Every month, GWL team members and volunteers share what we’ve read recently at our Book Picnic. Here’s what we’ve been reading over the festive break.
Thank you to our volunteer Aileen who pulled together these recommendations.
Diary of a Void by Emi Yagi
Pauline recommended this book which is Japanese writer Emi Yagi’s first novel. Fed up of being expected to clean up after the men at her work, as well as doing her own job, Ms Shibata comes up with a creative solution and fakes her own pregnancy, claiming the extra cleaning up is making her feel sick. But outside of her work, she leads a very solitary life.
This is a thought-provoking book which is basically about loneliness, and well worth reading.
To the Lake, A Journey of War and Peace by Kapka Kassabova
Pauline also recommended this non-fiction travel book which she is currently reading. Set in the Balkans, the book describes the history of the people of the region around Lakes Ohrid and Prespa, two vast lakes joined by underground rivers. Kapka, who now lives in Scotland, travels back to the region where her grandmother is from to explore the history and the repression of its people.
The Measure by Nikki Erlick
This bestselling novel was recommended by Elaine, who thoroughly enjoyed it. One morning, boxes start arriving on the doorstep of every person over 22 – but nobody knows who is sending them. Inside the box is a piece of string showing them exactly how long they have left to live. They are faced with a choice of whether to open the box or not. The book tells the story of eight different people, whose lives are all interlinked.
The Autism Industrial Complex- How Branding, Marketing and Capital Investment Turned Autism into Bog Business by Alicia A Broderick
Aileen recommended this book for anyone with an interest in autism, disability studies or equalities issues and for those who would like to understand more about how the stigma around autism has been unfairly created and what they can do to help overcome this.
Alicia is a Professor of Education in the US and tells the (unfortunately non-fiction) story of how the autism industry has been created to the harm of autistic people in order to generate income for non-autistic people and businesses, using branding, marketing and capital investment to create fear of autism and autistic people and drive demand for products such as Applied Behaviour Analysis. ABA is a highly controversial ‘therapy’ similar to conversion therapy which autistic children are subjected to in order to make them appear less autistic, but which has been linked to Post-Traumatic Stress Disorder (PTSD) and other negative outcomes.
The book is not a particularly easy read as it is quite academic, but Aileen felt it was an important book on a topic more people should know about. There is a linked video on the topic called Raising Awareness of the AIC at https://www.youtube.com/watch?v=-fxzfuvuek4 as well as a shorter version at https://www.tedxmilehigh.com/autism-industrial-complex/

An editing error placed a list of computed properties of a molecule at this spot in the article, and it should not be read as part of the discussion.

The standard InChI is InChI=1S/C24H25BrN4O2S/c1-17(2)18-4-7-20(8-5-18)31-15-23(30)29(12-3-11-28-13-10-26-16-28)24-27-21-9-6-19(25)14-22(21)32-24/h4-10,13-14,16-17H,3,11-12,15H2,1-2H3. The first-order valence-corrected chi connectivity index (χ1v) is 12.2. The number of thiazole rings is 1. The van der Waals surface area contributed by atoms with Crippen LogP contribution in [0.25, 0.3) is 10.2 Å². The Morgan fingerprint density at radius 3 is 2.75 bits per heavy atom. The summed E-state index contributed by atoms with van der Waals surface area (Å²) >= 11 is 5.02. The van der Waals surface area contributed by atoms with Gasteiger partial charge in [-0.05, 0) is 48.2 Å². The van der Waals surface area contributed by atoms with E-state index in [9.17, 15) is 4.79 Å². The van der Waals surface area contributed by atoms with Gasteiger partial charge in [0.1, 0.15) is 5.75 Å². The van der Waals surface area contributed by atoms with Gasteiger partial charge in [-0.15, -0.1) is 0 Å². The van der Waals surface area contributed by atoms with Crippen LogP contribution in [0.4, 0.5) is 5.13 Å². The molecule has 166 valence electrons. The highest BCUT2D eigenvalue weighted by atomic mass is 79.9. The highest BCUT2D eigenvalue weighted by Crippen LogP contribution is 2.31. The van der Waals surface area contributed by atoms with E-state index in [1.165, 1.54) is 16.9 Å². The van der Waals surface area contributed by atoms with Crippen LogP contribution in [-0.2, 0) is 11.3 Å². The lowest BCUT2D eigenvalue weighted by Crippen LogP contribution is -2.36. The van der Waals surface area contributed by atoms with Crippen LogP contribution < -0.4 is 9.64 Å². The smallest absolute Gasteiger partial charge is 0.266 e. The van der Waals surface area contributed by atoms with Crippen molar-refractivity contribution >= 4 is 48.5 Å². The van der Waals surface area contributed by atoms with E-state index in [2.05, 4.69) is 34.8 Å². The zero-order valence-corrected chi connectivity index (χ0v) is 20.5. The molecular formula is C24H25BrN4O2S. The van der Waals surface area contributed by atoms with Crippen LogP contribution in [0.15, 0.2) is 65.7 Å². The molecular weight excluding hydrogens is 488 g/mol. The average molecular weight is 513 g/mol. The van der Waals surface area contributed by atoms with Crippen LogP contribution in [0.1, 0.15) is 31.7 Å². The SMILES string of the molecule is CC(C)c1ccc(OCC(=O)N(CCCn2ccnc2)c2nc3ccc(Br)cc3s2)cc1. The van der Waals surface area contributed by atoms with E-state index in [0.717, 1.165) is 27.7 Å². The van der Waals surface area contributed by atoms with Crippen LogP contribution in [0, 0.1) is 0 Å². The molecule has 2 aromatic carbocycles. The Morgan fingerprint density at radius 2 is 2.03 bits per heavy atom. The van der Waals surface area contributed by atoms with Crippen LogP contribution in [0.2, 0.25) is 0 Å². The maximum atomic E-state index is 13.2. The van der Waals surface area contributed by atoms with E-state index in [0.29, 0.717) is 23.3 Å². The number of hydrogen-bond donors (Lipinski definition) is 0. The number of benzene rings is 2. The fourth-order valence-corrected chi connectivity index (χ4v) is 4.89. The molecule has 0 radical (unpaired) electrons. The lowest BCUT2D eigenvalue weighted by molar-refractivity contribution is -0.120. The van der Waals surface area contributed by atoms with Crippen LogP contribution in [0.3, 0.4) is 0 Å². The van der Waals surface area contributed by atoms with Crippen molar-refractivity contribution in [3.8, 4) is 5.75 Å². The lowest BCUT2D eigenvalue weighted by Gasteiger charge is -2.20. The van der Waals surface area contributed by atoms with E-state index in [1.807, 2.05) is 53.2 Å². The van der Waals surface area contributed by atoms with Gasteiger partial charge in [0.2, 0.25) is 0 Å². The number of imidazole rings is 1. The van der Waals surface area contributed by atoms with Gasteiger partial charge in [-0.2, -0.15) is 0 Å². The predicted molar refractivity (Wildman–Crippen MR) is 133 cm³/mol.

Around the World in 80 Trains by Monisha Rajesh
Gaby has been reading the popular Around the World in 80 Trains, which has also featured in previous book picnics – it made her want to travel by train although they never seemed to sleep very well.
From the cloud-skimming heights of Tibet’s Qinghai railway to silk-sheeted splendour on the Venice Simplon-Orient-Express, Around the World in 80 Trains is a celebration of the glory of train travel. Packing up her rucksack – and her fiancé, Jem – Monisha Rajesh embarks on an unforgettable adventure that takes her from London’s St Pancras station to the vast expanses of Russia and Mongolia, North Korea, Canada, Kazakhstan, and beyond. The journey is one of constant movement and mayhem, as the pair make friendships and swap stories with the varied and eclectic travellers they meet on board, all while taking in some of the earth’s most breath-taking views.
The Travelling Cat Chronicles by Hiro Arikawa
Anna recommended this very funny bestselling novel, featuring a very opinionated cat on a road trip with his owner, who has set out to visit three childhood friends, for reason Nana the cat doesn’t understand. Anna liked it as the story was told from the viewpoint of the cat – it ‘cleans your brain’.
The Haunting Season: Ghostly Tales for Long Winter Nights
Anna also recommended this anthology of Christmas ghost stories from eight well-known authors – Bridget Collins, Imogen Hermes Gowar, Kiran Millwood Hargrave, Jess Kidd, Elizabeth Macneal, Natasha Pulley and Laura Purcell
Ashes & Stones: a Scottish Journey in Search of Witches and Witness by Allyson Shaw
Anna recommended this book of creative non-fiction, which explores the stories of those women accused of witchcraft in seventeenth century Scotland. It looks at why they were forced into the situation they were in and offers a new way of looking at their stories.
A Book of Silence– by Sara Maitland
Anna has also been really enjoying this non-fiction book, in which Sara Maitland talks about her route into silence, why we might need it and the meaning it has in her life.